Tag Archives: lifestream

Comment on Film Festival – Take 2 by Daniel Jackson-Yang

“In a world where cyber culture takes us closer to AI, we need to keep boundaries.” –

What should these boundaries be? Should there be a social sanctions to enforce them or are you saying that there will be negative outcomes for crossing them?

Out of interest did you students not mention anything about fashion as driving their choice of technology? They seemed to have already learnt it is more socially acceptable to cite need as a motivation rather than desire.

from Comments for Linzi’s EDC blog http://ift.tt/2jEc4s1
via IFTTT

#mscedc https://t.co/T4YGNgiaET pay what u like sci fi comic what happens when “the cloud” bursts and every1 knows everything about every1? — Daniel Jackson-Yang (@dabjacksonyang) January 26, 2017 {LinkToTweet}

from Twitter https://twitter.com/dabjacksonyang

January 26, 2017 at 01:06PM
via IFTTT

@philip_downey @lemurph But you can totally personalise a shovel or a screwdriver if you were inclined to. — Daniel Jackson-Yang (@dabjacksonyang) January 26, 2017 {LinkToTweet}

from Twitter https://twitter.com/dabjacksonyang

January 26, 2017 at 09:44AM
via IFTTT

Comment on Is technology enabling greater self expression making us more or less original? #mscedc #groupthink https://t.co/71Q1sJ07To by mthies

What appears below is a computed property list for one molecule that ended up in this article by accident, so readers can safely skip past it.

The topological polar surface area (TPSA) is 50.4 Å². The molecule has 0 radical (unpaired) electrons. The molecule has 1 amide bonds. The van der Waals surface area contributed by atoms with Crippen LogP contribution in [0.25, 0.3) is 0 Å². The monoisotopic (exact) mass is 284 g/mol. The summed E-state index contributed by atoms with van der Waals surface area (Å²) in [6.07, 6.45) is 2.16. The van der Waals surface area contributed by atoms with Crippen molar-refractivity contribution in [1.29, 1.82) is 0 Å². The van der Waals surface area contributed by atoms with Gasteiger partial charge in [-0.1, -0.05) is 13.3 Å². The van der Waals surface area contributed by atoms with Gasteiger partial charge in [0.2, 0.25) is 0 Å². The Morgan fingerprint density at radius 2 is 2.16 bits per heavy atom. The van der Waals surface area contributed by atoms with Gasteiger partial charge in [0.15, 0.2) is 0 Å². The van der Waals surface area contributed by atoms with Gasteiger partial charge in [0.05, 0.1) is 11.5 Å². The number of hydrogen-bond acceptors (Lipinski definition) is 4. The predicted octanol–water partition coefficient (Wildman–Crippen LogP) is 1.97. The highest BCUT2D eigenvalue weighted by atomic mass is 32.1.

http://ift.tt/eA8V8J

Thinking about how, in searching out ways to be expressive and different in our thinking, we still are still bounded by certain mediums of communication. As proponents of technology enabled learning are we perpetuating a practice of exclusivity of thinking by using only the digital?

from Comments for Myles’s EDC blog http://ift.tt/2jVSwQf
via IFTTT

Comment on Cybercultures by cpsaros

http://ift.tt/eA8V8J

There are lots of interesting things you allude to in this post Stuart.

Online dating or even online friendships highlight how much importance society places on physical attributes. I have wondered whether there might one day be a computer programme that can ‘read’ our hearts and our heads and take all the fun out of meeting people by just saying, “Yes, boom! You’ll get along and find each other attractive. Match!” I doubt this with come into being because I think that part of our humanity, as well as our ability to love, be kind and honest, is our fickleness!

What I think is really interesting is how these practices have changed the way in which we socialise. In the nineties, when we were only plugged into our Diskmans, we looked up on the bus maybe caught someone’s eye, smiled and started up a conversation. I think of doing the same thing today and it doesn’t seem plausible. Everyone is looking at their phones, and if someone looks up smiling at you with their phone in their hand I’m more likely to think they are taking an unauthorised picture than think they’d be interested in having a chat.

Dating, in general, is pretty hideous! The way dating app developers have made human emotion into a game is even worse but unfortunately I don’t think that ‘traditional’ dating behaviours are likely to be adopted ever again. Which begs the question… how much worse can it get?

from Comments for Stuart’s EDC blog http://ift.tt/2kerXTV
via IFTTT